Dalhousie Law Journal


David Brown


Sex discrimination, pension, legal problems, statutory regulation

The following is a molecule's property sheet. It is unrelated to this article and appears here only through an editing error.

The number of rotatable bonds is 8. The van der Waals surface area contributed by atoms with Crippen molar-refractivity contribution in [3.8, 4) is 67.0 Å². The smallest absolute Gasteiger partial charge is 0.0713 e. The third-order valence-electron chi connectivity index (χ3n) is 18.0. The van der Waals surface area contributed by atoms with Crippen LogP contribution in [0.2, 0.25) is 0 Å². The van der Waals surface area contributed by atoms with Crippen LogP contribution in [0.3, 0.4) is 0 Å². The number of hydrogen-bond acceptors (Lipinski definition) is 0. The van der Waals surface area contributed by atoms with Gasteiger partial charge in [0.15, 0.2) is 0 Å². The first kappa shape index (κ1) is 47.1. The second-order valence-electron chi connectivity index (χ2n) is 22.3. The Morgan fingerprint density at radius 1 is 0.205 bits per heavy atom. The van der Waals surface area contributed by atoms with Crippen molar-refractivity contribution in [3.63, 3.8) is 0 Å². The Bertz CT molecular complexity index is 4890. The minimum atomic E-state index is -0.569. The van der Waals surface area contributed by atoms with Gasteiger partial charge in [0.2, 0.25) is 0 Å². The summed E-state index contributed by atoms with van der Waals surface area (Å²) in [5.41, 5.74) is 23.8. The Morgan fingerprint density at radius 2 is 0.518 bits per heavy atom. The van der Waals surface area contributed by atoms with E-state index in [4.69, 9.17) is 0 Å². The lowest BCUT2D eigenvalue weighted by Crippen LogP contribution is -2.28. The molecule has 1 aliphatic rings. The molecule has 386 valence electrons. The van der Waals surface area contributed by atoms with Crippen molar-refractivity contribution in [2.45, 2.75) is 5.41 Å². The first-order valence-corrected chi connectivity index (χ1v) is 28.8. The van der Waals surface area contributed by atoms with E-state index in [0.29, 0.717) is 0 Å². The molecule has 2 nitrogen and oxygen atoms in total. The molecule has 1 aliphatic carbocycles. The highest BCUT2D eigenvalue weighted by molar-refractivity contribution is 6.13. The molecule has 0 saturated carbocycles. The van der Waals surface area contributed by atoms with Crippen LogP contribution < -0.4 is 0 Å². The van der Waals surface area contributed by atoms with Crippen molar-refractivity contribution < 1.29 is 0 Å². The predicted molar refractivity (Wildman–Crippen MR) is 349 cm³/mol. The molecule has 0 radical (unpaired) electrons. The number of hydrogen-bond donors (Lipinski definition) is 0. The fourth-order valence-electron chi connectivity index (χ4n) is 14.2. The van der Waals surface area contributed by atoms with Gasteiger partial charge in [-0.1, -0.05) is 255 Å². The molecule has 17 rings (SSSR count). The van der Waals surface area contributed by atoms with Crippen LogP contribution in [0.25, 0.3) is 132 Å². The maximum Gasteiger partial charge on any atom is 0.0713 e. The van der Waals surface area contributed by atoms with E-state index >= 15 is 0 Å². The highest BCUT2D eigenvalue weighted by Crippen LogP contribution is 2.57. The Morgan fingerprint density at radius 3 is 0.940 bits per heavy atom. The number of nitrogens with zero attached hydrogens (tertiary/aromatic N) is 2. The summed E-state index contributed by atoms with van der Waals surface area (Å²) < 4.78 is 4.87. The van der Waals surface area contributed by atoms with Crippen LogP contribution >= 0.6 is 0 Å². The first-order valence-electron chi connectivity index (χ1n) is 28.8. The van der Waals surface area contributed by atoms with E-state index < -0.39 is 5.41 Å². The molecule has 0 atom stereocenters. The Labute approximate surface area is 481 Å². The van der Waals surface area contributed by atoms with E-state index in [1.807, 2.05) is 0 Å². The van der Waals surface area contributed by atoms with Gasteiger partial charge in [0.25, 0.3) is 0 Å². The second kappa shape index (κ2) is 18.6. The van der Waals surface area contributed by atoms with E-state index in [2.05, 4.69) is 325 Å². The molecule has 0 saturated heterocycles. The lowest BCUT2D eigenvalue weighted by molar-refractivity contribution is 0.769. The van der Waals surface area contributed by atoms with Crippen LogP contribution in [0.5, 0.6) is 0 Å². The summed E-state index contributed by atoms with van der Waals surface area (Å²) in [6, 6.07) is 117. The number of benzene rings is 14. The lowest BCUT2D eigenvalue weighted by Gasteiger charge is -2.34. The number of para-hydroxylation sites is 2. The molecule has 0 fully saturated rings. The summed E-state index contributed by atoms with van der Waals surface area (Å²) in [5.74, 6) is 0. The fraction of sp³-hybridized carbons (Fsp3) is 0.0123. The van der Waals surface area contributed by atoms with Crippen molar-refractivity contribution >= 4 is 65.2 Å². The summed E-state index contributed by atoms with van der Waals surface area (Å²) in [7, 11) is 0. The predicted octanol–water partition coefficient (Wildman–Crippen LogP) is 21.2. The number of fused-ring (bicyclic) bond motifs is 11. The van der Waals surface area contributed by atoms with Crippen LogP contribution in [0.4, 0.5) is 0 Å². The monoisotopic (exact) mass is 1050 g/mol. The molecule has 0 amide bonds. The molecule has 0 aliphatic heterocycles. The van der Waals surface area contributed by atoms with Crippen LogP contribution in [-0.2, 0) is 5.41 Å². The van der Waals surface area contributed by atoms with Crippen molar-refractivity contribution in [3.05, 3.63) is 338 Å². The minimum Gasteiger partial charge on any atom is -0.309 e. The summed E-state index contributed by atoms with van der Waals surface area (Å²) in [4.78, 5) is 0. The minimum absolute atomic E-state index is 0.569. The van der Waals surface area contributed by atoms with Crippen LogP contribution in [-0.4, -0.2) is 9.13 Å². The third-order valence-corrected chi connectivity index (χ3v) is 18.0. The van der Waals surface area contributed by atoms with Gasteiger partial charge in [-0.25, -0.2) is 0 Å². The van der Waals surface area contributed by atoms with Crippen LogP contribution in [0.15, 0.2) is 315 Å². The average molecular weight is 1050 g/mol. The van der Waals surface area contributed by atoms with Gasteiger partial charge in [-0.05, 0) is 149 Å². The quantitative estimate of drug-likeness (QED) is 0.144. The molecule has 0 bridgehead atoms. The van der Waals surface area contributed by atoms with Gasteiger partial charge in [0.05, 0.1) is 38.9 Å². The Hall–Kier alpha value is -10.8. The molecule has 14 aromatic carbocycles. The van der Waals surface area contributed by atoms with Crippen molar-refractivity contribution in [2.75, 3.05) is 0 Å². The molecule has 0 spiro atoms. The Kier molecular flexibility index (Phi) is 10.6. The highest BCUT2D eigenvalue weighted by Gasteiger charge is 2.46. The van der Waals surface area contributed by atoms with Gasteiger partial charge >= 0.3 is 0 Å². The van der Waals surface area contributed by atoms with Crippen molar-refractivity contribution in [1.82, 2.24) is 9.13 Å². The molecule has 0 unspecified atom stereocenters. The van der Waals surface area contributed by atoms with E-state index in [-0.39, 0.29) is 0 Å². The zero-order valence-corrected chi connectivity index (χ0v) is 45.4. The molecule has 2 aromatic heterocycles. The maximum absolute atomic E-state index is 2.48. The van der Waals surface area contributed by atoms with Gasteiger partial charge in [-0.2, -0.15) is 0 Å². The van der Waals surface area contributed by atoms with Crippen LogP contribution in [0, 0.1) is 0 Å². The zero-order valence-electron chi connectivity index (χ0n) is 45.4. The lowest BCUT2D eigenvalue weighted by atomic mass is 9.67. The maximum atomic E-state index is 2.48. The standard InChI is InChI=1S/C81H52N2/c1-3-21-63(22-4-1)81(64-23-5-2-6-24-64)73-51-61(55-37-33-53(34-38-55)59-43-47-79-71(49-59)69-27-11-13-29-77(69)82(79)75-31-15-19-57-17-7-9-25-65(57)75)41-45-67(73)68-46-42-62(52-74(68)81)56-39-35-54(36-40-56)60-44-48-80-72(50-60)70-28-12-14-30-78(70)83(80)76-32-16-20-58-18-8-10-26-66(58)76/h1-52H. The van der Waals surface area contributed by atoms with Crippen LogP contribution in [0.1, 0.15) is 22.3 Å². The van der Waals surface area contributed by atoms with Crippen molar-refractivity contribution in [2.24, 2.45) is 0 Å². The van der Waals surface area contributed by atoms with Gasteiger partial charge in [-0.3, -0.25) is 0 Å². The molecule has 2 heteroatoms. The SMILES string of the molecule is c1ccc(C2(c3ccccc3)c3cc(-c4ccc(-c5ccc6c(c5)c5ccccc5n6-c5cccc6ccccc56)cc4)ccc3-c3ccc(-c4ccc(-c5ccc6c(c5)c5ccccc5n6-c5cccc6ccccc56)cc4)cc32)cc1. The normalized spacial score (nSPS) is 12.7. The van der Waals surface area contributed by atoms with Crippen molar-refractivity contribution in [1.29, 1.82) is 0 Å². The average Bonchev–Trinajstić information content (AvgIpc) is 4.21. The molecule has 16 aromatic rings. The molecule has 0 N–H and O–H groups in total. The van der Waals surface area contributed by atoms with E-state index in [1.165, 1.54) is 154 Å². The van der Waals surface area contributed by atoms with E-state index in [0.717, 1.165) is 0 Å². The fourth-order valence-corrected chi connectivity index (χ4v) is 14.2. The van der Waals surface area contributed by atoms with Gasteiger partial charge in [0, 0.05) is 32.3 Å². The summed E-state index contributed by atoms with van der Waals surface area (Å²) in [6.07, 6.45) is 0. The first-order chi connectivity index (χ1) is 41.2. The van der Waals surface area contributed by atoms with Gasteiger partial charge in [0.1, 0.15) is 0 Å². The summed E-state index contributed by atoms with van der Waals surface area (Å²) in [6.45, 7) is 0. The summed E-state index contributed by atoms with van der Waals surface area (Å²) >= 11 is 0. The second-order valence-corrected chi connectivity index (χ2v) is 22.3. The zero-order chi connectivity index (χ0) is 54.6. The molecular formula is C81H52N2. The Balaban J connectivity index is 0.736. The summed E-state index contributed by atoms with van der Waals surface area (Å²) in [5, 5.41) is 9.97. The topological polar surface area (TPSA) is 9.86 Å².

Legal problems involved in pension plans and the statutory regulation of pensions have been the subject of two recent articles in the Dalhousie Law Journal; Pensions: A Primer for Lawyers by Joel Fichaud' and Anne Malick's comment, Private Pensions - A Legislative Response - Nova Scotia Pension Benefits Act. 2 Sex discrimination in employment has also been well canvassed in this Journal in Elizabeth Lennon's article, Sex Discrimination in Employment: The Nova Scotia Human Rights Act. 3 The purpose of this note is to examine an issue at the nexus of these two subjects: sex discrimination in pension plans, principally that arising from actuarial differences in benefits and contributions for male and female employees. What forms does discrimination in pension plans take, is it unlawful or undesirable and if so, how is it to be remedied in Nova Scotia? Canada's solution to providing at least a floor income for all Canadians upon retirement has been called the three-tier system: old age pensions, the Canada Pension Plan and private employeremployee pension plans. The federal government through the Old Age Security Act 4 provides a pension to all persons aged sixty-five or over. The basic monthly pension is the same for all regardless of employment status or sex. In addition those eligible may receive the guaranteed income supplement, the amount of which depends on the pensioner's income and marital status. This plan provides the basic income floor for all Canadians aged sixty-five years or older. The Canada Pension Plan5 has been in operation since 1966. It provides a guaranteed pension to all employees in Canada, regardless of occupation, through compulsory contributions by employer and employee, collected by the federal government.